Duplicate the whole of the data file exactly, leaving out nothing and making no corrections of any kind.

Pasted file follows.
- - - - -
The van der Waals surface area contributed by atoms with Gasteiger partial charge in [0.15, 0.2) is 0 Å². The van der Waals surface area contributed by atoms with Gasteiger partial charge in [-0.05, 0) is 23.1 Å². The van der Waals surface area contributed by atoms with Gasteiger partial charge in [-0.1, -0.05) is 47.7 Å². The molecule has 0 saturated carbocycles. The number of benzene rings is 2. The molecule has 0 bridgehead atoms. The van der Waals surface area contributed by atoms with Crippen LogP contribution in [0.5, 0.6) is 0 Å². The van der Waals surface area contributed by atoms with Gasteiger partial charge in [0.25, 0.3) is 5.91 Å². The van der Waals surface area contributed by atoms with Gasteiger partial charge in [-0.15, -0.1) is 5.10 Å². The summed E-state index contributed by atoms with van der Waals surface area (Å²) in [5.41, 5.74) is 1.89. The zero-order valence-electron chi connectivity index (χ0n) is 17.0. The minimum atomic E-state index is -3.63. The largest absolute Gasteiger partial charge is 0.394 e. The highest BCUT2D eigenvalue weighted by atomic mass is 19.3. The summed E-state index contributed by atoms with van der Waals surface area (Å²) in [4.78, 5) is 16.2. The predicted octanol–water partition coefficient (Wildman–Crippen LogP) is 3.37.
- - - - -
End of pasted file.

The van der Waals surface area contributed by atoms with Gasteiger partial charge in [0.15, 0.2) is 0 Å². The van der Waals surface area contributed by atoms with Gasteiger partial charge in [-0.05, 0) is 23.1 Å². The van der Waals surface area contributed by atoms with Gasteiger partial charge in [-0.1, -0.05) is 47.7 Å². The molecule has 0 saturated carbocycles. The number of benzene rings is 2. The molecule has 0 bridgehead atoms. The van der Waals surface area contributed by atoms with Crippen LogP contribution in [0.5, 0.6) is 0 Å². The van der Waals surface area contributed by atoms with Gasteiger partial charge in [0.25, 0.3) is 5.91 Å². The van der Waals surface area contributed by atoms with Gasteiger partial charge in [-0.15, -0.1) is 5.10 Å². The summed E-state index contributed by atoms with van der Waals surface area (Å²) in [5.41, 5.74) is 1.89. The zero-order valence-electron chi connectivity index (χ0n) is 17.0. The minimum atomic E-state index is -3.63. The largest absolute Gasteiger partial charge is 0.394 e. The highest BCUT2D eigenvalue weighted by atomic mass is 19.3. The summed E-state index contributed by atoms with van der Waals surface area (Å²) in [4.78, 5) is 16.2. The predicted octanol–water partition coefficient (Wildman–Crippen LogP) is 3.37.